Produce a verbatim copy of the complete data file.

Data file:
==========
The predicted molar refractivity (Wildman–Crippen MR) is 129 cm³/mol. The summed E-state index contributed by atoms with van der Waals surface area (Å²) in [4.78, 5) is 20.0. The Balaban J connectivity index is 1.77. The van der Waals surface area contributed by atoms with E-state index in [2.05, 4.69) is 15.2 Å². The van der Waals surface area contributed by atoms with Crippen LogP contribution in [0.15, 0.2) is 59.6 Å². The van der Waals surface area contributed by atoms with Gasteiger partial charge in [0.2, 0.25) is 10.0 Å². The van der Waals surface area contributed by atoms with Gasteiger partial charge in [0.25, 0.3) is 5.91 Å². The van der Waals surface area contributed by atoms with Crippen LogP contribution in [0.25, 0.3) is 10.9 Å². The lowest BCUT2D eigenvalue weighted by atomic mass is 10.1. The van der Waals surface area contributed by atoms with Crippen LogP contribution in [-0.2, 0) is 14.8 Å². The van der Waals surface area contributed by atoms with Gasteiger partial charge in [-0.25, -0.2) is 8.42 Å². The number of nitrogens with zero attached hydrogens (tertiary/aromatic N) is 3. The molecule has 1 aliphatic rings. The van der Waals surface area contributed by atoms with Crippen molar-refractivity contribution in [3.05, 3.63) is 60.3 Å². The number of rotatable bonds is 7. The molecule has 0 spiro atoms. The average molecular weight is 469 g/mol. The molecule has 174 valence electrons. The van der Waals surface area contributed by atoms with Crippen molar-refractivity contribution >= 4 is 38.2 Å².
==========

The predicted molar refractivity (Wildman–Crippen MR) is 129 cm³/mol. The summed E-state index contributed by atoms with van der Waals surface area (Å²) in [4.78, 5) is 20.0. The Balaban J connectivity index is 1.77. The van der Waals surface area contributed by atoms with E-state index in [2.05, 4.69) is 15.2 Å². The van der Waals surface area contributed by atoms with Crippen LogP contribution in [0.15, 0.2) is 59.6 Å². The van der Waals surface area contributed by atoms with Gasteiger partial charge in [0.2, 0.25) is 10.0 Å². The van der Waals surface area contributed by atoms with Gasteiger partial charge in [0.25, 0.3) is 5.91 Å². The van der Waals surface area contributed by atoms with Crippen LogP contribution in [0.25, 0.3) is 10.9 Å². The lowest BCUT2D eigenvalue weighted by atomic mass is 10.1. The van der Waals surface area contributed by atoms with Crippen LogP contribution in [-0.2, 0) is 14.8 Å². The van der Waals surface area contributed by atoms with Gasteiger partial charge in [-0.25, -0.2) is 8.42 Å². The number of nitrogens with zero attached hydrogens (tertiary/aromatic N) is 3. The molecule has 1 aliphatic rings. The van der Waals surface area contributed by atoms with Crippen molar-refractivity contribution in [3.05, 3.63) is 60.3 Å². The number of rotatable bonds is 7. The molecule has 0 spiro atoms. The average molecular weight is 469 g/mol. The molecule has 174 valence electrons. The van der Waals surface area contributed by atoms with Crippen molar-refractivity contribution >= 4 is 38.2 Å².